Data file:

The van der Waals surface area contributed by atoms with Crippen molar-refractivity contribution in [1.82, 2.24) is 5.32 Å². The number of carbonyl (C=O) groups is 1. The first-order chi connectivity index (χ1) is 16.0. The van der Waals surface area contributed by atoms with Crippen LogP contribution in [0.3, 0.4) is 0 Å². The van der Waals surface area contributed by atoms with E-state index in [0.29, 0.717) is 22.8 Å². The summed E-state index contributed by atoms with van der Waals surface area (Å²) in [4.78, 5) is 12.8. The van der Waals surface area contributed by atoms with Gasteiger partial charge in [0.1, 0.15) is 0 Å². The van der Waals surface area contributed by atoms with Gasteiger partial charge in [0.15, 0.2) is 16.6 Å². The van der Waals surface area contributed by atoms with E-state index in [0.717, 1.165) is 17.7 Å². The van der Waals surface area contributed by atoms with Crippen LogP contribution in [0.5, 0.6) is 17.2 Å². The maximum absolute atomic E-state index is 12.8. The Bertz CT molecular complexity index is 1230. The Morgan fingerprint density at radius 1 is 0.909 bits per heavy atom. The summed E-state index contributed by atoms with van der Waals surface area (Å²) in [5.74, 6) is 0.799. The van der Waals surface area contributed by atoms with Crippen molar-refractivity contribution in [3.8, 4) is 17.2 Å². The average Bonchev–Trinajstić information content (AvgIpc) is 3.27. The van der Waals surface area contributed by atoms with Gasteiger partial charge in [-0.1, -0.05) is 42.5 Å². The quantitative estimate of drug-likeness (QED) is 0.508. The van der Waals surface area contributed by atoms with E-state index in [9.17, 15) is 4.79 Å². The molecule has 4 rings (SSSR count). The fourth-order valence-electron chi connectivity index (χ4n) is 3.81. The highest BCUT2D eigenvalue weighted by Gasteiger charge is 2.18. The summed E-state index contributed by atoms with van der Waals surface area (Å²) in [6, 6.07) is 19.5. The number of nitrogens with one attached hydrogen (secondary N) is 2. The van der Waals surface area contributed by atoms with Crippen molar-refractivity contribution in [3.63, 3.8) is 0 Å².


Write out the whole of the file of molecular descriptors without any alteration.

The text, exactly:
The van der Waals surface area contributed by atoms with Crippen molar-refractivity contribution in [1.82, 2.24) is 5.32 Å². The number of carbonyl (C=O) groups is 1. The first-order chi connectivity index (χ1) is 16.0. The van der Waals surface area contributed by atoms with Crippen LogP contribution in [0.3, 0.4) is 0 Å². The van der Waals surface area contributed by atoms with E-state index in [0.29, 0.717) is 22.8 Å². The summed E-state index contributed by atoms with van der Waals surface area (Å²) in [4.78, 5) is 12.8. The van der Waals surface area contributed by atoms with Gasteiger partial charge in [0.1, 0.15) is 0 Å². The van der Waals surface area contributed by atoms with Gasteiger partial charge in [0.15, 0.2) is 16.6 Å². The van der Waals surface area contributed by atoms with E-state index in [0.717, 1.165) is 17.7 Å². The van der Waals surface area contributed by atoms with Crippen LogP contribution in [0.5, 0.6) is 17.2 Å². The maximum absolute atomic E-state index is 12.8. The Bertz CT molecular complexity index is 1230. The Morgan fingerprint density at radius 1 is 0.909 bits per heavy atom. The summed E-state index contributed by atoms with van der Waals surface area (Å²) in [5.74, 6) is 0.799. The van der Waals surface area contributed by atoms with Crippen molar-refractivity contribution in [3.8, 4) is 17.2 Å². The average Bonchev–Trinajstić information content (AvgIpc) is 3.27. The van der Waals surface area contributed by atoms with Gasteiger partial charge in [-0.1, -0.05) is 42.5 Å². The quantitative estimate of drug-likeness (QED) is 0.508. The van der Waals surface area contributed by atoms with E-state index in [9.17, 15) is 4.79 Å². The molecule has 4 rings (SSSR count). The fourth-order valence-electron chi connectivity index (χ4n) is 3.81. The highest BCUT2D eigenvalue weighted by Gasteiger charge is 2.18. The summed E-state index contributed by atoms with van der Waals surface area (Å²) in [6, 6.07) is 19.5. The number of nitrogens with one attached hydrogen (secondary N) is 2. The van der Waals surface area contributed by atoms with Crippen molar-refractivity contribution in [3.63, 3.8) is 0 Å².